The military continues its transformation.
Not long ago, America’s armed services were thought of as home to the hardened — veterans (affectionately?) spoke of their tough-as-nails drill sergeants, and a common comment on troubled teens was, “The Army will straighten them out.”
But these days, the jagged edges of the four branches look to be getting sanded.
At the same time, America’s racial virtue has been reversed — whereas colorblindness was once reckoned as righteous, Americans are now being educated on the wrong of not noticing race:
So goes “antiracism,” which decries the error of “I don’t care if you’re white black, yellow, green, or purple.”
And now, contemporary morality meets a more socially-conscious Armed Forces.
As reported by The Washington Free Beacon, the U.S. Navy’s enhanced its official reading list with books on antiracism.
Also amid the augmentation: works on gender.
Four of the 16 books listed under a section dedicated to personal and leadership development discuss topics such as anti-racism, the criminal justice system, and gender politics. Their titles include Ibram X. Kendi’s bestselling How to Be an Antiracist, The New Jim Crow, Sexual Minorities and Politics, and Fed Up: Emotional Labor, Women, and the Way Forward. Kendi’s book in particular has garnered significant controversy, with many of its ideas spreading from college campuses to public health institutions and public sector unions.
As noted by the Free Beacon, the other 33 listed books concern naval planning and history.
Former Officer Brent Sadler’s not a fan of the addition.
The Heritage Foundation’s senior fellow for naval warfare believes it could make the maritime service branch worse:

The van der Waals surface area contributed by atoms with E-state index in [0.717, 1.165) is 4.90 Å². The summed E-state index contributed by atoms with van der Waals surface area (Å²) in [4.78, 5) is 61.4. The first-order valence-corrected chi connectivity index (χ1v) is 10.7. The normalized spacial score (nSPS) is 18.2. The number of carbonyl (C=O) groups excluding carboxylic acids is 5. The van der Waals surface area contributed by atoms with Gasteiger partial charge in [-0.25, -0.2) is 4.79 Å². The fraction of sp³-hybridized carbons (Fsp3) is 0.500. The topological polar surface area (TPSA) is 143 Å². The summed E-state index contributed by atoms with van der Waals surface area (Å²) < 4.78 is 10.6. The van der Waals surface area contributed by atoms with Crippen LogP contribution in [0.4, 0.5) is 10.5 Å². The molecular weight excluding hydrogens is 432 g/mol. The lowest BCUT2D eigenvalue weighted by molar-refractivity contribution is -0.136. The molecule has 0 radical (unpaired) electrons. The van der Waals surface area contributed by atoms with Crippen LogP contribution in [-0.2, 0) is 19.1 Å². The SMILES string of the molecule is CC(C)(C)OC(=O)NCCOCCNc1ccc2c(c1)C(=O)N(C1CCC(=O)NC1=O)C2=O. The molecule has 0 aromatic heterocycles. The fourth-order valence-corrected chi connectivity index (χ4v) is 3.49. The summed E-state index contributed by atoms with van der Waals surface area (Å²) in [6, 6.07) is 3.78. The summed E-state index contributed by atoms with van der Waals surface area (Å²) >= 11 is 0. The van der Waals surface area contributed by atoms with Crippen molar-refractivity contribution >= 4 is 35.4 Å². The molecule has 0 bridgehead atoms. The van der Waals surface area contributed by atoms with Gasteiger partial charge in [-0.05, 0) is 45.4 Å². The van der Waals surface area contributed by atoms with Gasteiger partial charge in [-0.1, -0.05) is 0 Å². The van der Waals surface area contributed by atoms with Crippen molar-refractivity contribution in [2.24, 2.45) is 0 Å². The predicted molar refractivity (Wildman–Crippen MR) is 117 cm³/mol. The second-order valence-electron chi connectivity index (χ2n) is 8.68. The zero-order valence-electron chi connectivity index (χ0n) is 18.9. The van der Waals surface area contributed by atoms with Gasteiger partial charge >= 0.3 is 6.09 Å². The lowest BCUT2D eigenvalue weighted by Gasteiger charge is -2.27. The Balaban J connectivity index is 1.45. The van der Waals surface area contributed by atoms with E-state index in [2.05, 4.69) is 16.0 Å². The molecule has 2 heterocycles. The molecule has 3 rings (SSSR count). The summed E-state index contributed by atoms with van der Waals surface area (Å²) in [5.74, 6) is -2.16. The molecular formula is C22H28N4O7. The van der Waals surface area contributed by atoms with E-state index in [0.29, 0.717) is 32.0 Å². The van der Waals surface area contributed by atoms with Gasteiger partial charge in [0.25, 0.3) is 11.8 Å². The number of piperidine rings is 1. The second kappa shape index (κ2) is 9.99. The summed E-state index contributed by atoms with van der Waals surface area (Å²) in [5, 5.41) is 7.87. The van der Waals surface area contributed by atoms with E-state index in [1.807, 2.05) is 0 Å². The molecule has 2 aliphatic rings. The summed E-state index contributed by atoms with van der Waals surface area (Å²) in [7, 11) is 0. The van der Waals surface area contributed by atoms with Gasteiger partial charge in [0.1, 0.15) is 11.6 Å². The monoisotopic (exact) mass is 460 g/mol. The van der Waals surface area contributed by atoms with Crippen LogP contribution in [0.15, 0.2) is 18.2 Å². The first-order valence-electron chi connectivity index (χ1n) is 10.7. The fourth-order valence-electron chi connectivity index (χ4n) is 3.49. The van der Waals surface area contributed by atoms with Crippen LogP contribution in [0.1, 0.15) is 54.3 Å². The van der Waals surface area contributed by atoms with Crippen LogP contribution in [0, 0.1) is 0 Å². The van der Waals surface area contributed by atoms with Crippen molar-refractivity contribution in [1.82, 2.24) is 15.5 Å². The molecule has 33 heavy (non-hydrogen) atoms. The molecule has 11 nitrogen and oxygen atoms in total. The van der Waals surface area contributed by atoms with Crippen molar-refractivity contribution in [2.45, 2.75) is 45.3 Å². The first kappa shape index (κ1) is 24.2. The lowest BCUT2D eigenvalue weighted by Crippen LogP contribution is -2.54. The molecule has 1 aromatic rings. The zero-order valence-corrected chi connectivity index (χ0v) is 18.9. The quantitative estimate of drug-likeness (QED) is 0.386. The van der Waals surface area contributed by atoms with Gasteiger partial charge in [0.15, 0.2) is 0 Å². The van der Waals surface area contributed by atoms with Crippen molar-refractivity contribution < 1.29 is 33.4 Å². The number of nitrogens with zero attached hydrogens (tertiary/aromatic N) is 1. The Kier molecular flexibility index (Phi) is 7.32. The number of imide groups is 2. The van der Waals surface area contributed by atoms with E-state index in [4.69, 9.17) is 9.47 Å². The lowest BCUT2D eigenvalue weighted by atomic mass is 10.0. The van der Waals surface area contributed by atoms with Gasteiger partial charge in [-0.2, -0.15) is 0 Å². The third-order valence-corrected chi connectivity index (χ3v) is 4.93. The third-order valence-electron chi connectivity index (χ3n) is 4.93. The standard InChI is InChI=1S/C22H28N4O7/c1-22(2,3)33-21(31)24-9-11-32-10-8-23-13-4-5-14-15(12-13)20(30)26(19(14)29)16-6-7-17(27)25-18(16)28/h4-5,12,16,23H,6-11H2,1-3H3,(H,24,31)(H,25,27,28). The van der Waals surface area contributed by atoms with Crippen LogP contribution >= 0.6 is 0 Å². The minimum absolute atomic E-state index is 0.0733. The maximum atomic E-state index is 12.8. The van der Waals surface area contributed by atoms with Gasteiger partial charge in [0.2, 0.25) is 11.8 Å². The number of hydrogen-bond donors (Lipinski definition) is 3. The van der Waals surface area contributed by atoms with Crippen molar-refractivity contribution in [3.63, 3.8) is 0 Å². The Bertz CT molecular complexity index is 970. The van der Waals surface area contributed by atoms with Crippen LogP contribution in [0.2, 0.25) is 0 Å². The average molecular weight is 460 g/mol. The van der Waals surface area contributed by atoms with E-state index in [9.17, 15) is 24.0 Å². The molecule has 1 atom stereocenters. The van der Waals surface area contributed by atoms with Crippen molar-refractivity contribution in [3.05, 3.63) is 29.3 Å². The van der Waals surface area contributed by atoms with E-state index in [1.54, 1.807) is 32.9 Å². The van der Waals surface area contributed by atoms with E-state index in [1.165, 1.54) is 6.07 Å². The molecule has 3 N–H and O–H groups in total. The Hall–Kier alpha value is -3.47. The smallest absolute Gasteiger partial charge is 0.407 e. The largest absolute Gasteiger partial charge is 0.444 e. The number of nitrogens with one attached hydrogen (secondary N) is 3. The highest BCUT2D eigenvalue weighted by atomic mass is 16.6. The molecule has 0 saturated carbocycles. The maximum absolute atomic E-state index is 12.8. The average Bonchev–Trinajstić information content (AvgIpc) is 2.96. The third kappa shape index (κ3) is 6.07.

“These reading lists should be making our sailors and officers better sailors and officers on ships at sea, ready to be effective in combat but also in great power competition. As I look through this, it’s hard for me to get my head wrapped around that you come out the other end of it a more informed sailor, likely to be a better leader on a Navy ship. [The reading list] suffers a real intellectual dishonesty.”
Meanwhile, Brent observes the (nonmandatory) list lacks a study of the Constitution.
The Beacon points out that the Navy’s “Task Force 1” wrapped up its recent diversity study by “stating the primary goal of the armed service is to protect and defend the Constitution.”
For Sadler, a list that does not include lessons about the Constitution makes that goal more difficult to achieve.
The Navy’s not the only area of service seeking social superiority.
As I wrote in early February, the Army’s now allowing the following:
- Optional wear of earrings
- Optional wear of lipstick
- Optional wear of nail colors for women
- Optional wear of clear nail polish for men
And according to U.S. Army Public Affairs:
In an effort to stop hair damage and loss stemming from hairstyles like the bun, the Army approved healthier hairstyle options that are more inclusive of various natural styles.
A happy workforce is a productive workforce; will antiracism prove a means to that end?
Here’s more on the cultural colossus via CNN:
Some white people know that to become anti-racist, they must start to listen and brush up on the history of racism in their countries.
Some people are describing obviously racist behavior as the tip of the iceberg — calling people racist names or threatening people on the basis of race.
Then there’s the part of the iceberg that’s not easily visible to people if they’re not looking. This includes a range of subtle but insidious attitudes, behaviors and policies.
Among these are microaggressions. They are brief and commonplace verbal, behavioral or environmental indignities, [psychologist Beverly Tatum] said.
Microaggressions can be intentional, unintentional or even well-meaning, but they communicate hostile, derogatory or negative racial assumptions to the receiver. And they have an insidious effect on a black person’s psyche and continuing racist assumptions.
Those who serve, serve closely.
In the U.S. Navy, antiracism’s being added — presumably — to put unity in ship-shape.
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